Arthroscopic surgery on the torn meniscus -- the crescent-shaped cartilage that helps cushion and stabilise knees -- is quite common, but if we are to believe the study conducted in Finland, thousands of people may be undergoing unnecessary surgery.
According to the study, meniscal surgery should be aimed at a narrower group of patients and for many, physical therapy may be a better option, said a report in The New York Times.
Although the Finnish study does say that surgery helps, but it should be performed on younger patients and for tears from acute sports injuries. As nearly 80 percent of tears develop from wear and ageing, surgery in those cases should be significantly limited, it contended.
The Finnish researchers performed the study on volunteer patients. Some received actual surgery while others simulated procedures. They were not told what procedure they went through.
A year later, said the report, most patients in both groups said their knees felt better.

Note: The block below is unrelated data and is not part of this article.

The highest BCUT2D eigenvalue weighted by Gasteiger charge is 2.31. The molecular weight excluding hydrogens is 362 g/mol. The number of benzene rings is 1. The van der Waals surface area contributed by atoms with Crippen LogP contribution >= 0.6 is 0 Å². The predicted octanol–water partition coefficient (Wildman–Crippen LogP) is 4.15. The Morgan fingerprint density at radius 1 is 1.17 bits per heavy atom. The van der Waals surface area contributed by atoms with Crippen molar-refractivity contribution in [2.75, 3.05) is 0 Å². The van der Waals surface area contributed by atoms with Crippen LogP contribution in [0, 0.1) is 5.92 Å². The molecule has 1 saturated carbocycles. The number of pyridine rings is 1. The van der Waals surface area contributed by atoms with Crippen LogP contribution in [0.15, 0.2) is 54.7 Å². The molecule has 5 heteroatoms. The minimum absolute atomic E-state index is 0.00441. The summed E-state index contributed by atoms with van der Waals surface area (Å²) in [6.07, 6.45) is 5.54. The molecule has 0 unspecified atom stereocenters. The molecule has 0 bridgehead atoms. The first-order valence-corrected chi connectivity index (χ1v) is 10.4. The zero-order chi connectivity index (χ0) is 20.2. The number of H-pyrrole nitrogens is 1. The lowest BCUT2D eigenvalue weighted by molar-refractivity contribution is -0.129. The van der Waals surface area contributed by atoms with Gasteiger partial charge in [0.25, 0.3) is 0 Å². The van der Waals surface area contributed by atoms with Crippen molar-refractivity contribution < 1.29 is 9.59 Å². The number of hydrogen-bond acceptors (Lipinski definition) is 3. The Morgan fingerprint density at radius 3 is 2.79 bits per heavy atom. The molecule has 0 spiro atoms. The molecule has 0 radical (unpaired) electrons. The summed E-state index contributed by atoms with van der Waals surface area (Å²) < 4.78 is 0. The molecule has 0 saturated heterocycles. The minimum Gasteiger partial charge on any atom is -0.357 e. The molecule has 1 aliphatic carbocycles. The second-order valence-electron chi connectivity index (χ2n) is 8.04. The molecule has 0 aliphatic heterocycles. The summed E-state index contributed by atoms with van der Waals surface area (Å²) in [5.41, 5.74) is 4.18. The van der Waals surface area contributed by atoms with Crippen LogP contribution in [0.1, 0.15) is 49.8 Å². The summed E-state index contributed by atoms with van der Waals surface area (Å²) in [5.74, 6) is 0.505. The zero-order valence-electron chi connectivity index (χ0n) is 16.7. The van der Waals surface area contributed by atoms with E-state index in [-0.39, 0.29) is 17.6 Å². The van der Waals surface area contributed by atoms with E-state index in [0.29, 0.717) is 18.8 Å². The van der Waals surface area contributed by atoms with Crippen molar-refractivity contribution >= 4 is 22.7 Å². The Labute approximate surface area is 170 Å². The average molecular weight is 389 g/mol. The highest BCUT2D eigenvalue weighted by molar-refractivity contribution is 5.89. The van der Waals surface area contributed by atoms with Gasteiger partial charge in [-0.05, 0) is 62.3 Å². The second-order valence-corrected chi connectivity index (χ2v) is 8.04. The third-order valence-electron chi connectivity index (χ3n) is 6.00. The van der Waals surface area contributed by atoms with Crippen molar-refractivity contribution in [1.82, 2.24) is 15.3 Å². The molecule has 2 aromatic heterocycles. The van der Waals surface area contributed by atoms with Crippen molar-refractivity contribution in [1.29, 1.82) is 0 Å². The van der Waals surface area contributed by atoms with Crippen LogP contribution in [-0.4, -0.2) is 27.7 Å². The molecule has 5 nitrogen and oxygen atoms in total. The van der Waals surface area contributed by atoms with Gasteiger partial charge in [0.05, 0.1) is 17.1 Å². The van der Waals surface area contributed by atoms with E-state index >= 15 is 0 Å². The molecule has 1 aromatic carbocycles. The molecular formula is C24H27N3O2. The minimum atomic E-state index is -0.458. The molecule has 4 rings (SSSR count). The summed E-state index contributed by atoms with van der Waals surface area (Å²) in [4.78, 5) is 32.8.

"It's a well-done study. It gives further credence or support to a number of studies that have shown that giving arthroscopy to patients is not always going to make a difference," David Jevsevar of the American Academy of Orthopaedic Surgeons was quoted as saying.
The study would spur research to better identify patients who should have surgery, he added.
The study involved five hospitals and 146 patients, ages 35 to 65, with wear-induced tears and knee pain. About half had mechanical problems like locking or clicking knees.
The findings of the study was published in The New England Journal of Medicine.
--IANS (Posted on 26-12-2013)